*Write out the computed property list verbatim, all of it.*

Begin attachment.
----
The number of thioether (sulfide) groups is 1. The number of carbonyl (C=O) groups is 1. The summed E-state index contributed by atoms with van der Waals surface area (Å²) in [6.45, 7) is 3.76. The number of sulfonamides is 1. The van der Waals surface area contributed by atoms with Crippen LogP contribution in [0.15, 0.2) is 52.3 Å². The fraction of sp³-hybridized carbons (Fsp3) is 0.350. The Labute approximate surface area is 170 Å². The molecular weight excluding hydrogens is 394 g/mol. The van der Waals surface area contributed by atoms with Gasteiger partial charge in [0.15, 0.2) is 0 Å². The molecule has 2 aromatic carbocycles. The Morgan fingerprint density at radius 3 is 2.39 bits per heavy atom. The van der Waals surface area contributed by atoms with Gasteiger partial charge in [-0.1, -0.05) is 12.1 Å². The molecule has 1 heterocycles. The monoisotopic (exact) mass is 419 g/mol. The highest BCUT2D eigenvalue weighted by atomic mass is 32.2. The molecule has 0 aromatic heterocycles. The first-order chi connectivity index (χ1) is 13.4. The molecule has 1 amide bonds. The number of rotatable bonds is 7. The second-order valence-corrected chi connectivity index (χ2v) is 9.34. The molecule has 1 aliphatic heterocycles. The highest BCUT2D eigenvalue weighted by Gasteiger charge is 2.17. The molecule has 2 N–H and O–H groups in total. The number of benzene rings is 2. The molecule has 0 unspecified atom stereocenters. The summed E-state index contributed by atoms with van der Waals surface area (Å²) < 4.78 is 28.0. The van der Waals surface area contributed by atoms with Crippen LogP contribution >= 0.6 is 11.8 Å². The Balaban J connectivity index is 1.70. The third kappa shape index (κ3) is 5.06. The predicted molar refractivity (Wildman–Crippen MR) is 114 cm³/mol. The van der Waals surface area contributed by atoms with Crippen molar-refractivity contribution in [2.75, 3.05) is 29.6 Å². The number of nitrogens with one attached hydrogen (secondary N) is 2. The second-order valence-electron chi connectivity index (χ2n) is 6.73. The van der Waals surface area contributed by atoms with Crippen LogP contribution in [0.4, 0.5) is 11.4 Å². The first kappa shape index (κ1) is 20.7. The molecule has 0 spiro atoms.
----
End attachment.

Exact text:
The number of thioether (sulfide) groups is 1. The number of carbonyl (C=O) groups is 1. The summed E-state index contributed by atoms with van der Waals surface area (Å²) in [6.45, 7) is 3.76. The number of sulfonamides is 1. The van der Waals surface area contributed by atoms with Crippen LogP contribution in [0.15, 0.2) is 52.3 Å². The fraction of sp³-hybridized carbons (Fsp3) is 0.350. The Labute approximate surface area is 170 Å². The molecular weight excluding hydrogens is 394 g/mol. The van der Waals surface area contributed by atoms with Gasteiger partial charge in [0.15, 0.2) is 0 Å². The molecule has 2 aromatic carbocycles. The Morgan fingerprint density at radius 3 is 2.39 bits per heavy atom. The van der Waals surface area contributed by atoms with Gasteiger partial charge in [-0.1, -0.05) is 12.1 Å². The molecule has 1 heterocycles. The monoisotopic (exact) mass is 419 g/mol. The highest BCUT2D eigenvalue weighted by atomic mass is 32.2. The molecule has 0 aromatic heterocycles. The first-order chi connectivity index (χ1) is 13.4. The molecule has 1 amide bonds. The number of rotatable bonds is 7. The second-order valence-corrected chi connectivity index (χ2v) is 9.34. The molecule has 1 aliphatic heterocycles. The highest BCUT2D eigenvalue weighted by Gasteiger charge is 2.17. The molecule has 2 N–H and O–H groups in total. The number of benzene rings is 2. The molecule has 0 unspecified atom stereocenters. The summed E-state index contributed by atoms with van der Waals surface area (Å²) < 4.78 is 28.0. The van der Waals surface area contributed by atoms with Crippen LogP contribution >= 0.6 is 11.8 Å². The Balaban J connectivity index is 1.70. The third kappa shape index (κ3) is 5.06. The predicted molar refractivity (Wildman–Crippen MR) is 114 cm³/mol. The van der Waals surface area contributed by atoms with Crippen molar-refractivity contribution in [2.75, 3.05) is 29.6 Å². The number of nitrogens with one attached hydrogen (secondary N) is 2. The second-order valence-electron chi connectivity index (χ2n) is 6.73. The van der Waals surface area contributed by atoms with Crippen LogP contribution in [0.4, 0.5) is 11.4 Å². The first kappa shape index (κ1) is 20.7. The molecule has 0 spiro atoms.